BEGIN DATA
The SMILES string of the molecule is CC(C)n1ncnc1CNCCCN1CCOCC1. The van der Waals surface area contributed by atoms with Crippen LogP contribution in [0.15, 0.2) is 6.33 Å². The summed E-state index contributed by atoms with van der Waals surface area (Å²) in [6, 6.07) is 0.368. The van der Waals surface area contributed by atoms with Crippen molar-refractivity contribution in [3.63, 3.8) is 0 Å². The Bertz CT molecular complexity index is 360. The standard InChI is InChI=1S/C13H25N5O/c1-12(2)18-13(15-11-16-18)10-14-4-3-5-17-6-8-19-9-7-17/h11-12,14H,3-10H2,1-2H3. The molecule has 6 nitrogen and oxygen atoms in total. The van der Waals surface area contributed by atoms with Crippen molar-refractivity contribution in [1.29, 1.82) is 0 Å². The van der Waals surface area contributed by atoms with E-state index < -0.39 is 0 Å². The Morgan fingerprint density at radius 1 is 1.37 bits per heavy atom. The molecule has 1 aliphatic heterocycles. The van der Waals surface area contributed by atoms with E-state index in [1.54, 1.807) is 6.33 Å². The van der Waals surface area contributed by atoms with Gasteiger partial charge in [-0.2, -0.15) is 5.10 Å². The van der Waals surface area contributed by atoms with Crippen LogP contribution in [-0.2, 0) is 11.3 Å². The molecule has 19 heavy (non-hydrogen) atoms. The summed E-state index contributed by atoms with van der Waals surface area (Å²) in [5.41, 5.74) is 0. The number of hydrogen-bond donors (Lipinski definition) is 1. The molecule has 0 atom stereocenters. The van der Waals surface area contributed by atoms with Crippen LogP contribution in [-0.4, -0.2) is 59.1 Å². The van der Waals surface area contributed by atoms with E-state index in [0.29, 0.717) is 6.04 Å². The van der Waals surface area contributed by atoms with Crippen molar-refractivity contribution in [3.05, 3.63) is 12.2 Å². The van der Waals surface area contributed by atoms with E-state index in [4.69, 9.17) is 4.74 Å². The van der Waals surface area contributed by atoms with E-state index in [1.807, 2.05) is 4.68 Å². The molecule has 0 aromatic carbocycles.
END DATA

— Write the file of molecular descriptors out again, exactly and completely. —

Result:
The SMILES string of the molecule is CC(C)n1ncnc1CNCCCN1CCOCC1. The van der Waals surface area contributed by atoms with Crippen LogP contribution in [0.15, 0.2) is 6.33 Å². The summed E-state index contributed by atoms with van der Waals surface area (Å²) in [6, 6.07) is 0.368. The van der Waals surface area contributed by atoms with Crippen molar-refractivity contribution in [3.63, 3.8) is 0 Å². The Bertz CT molecular complexity index is 360. The standard InChI is InChI=1S/C13H25N5O/c1-12(2)18-13(15-11-16-18)10-14-4-3-5-17-6-8-19-9-7-17/h11-12,14H,3-10H2,1-2H3. The molecule has 6 nitrogen and oxygen atoms in total. The van der Waals surface area contributed by atoms with Crippen molar-refractivity contribution in [1.29, 1.82) is 0 Å². The van der Waals surface area contributed by atoms with E-state index < -0.39 is 0 Å². The Morgan fingerprint density at radius 1 is 1.37 bits per heavy atom. The molecule has 1 aliphatic heterocycles. The van der Waals surface area contributed by atoms with E-state index in [1.54, 1.807) is 6.33 Å². The van der Waals surface area contributed by atoms with Gasteiger partial charge in [-0.2, -0.15) is 5.10 Å². The van der Waals surface area contributed by atoms with Crippen LogP contribution in [-0.2, 0) is 11.3 Å². The molecule has 19 heavy (non-hydrogen) atoms. The summed E-state index contributed by atoms with van der Waals surface area (Å²) in [5.41, 5.74) is 0. The number of hydrogen-bond donors (Lipinski definition) is 1. The molecule has 0 atom stereocenters. The van der Waals surface area contributed by atoms with Crippen LogP contribution in [-0.4, -0.2) is 59.1 Å². The van der Waals surface area contributed by atoms with E-state index in [0.29, 0.717) is 6.04 Å². The van der Waals surface area contributed by atoms with Crippen molar-refractivity contribution in [3.05, 3.63) is 12.2 Å². The van der Waals surface area contributed by atoms with E-state index in [4.69, 9.17) is 4.74 Å². The van der Waals surface area contributed by atoms with E-state index in [1.807, 2.05) is 4.68 Å². The molecule has 0 aromatic carbocycles.